The two-week negotiations begin on Monday and carry far lower expectations than did last December's climate change talks in Copenhagen.
Negotiators seeking to lay the groundwork for a global warming summit in Mexico in November appear to be moving further from consensus.
Some specialists are calling for an overhaul of the UN global warming process, which yielded only modest progress in Copenhagen.
At the Copenhagen climate talks Secretary of State Hillary Clinton said the US could provide billions in aid to help poorer nations convert to clean technologies. But that's only if countries like China agree to monitoring of their climate change efforts.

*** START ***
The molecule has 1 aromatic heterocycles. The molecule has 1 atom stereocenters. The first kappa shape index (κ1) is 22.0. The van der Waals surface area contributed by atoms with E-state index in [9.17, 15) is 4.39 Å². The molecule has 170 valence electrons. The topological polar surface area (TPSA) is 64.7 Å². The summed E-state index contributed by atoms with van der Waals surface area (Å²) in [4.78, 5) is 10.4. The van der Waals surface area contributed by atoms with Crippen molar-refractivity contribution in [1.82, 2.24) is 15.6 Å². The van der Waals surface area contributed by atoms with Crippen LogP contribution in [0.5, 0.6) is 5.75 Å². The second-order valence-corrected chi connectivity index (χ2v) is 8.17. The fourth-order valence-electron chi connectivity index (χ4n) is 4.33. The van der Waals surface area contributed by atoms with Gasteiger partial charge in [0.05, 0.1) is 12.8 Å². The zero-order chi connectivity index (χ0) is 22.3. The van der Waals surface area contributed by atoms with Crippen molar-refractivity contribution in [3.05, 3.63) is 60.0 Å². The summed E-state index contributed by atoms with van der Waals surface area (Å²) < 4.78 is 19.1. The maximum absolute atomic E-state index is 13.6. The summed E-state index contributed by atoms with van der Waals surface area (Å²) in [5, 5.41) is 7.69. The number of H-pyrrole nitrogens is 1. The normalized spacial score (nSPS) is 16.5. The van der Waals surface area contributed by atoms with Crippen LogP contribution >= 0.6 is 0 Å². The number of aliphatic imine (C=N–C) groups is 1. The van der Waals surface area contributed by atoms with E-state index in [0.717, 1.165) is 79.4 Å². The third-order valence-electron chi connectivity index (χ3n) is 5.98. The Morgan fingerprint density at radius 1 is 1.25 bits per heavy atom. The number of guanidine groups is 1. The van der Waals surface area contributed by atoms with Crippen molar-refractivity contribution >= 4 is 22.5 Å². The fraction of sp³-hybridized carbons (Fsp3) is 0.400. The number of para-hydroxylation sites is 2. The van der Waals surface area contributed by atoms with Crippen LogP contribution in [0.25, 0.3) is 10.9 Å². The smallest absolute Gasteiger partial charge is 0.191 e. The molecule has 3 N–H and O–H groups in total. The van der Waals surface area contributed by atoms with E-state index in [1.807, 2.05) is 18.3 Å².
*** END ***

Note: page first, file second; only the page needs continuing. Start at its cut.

Negotiations on a deal to curb greenhouse gas emissions and head off global warming were suspended Monday morning in Copenhagen, with poorer countries charging wealthier nations aren't prepared to make necessary cuts in CO2 emissions.
After the first week of global warming talks in Copenhagen, disagreements between nations are still evident, particularly between industrial heavyweights the US and China.
A Senate bill's target for emission cuts is akin to level US is likely to offer in Copenhagen. Ahead of the global warming talks, other nations have been waiting to see US target.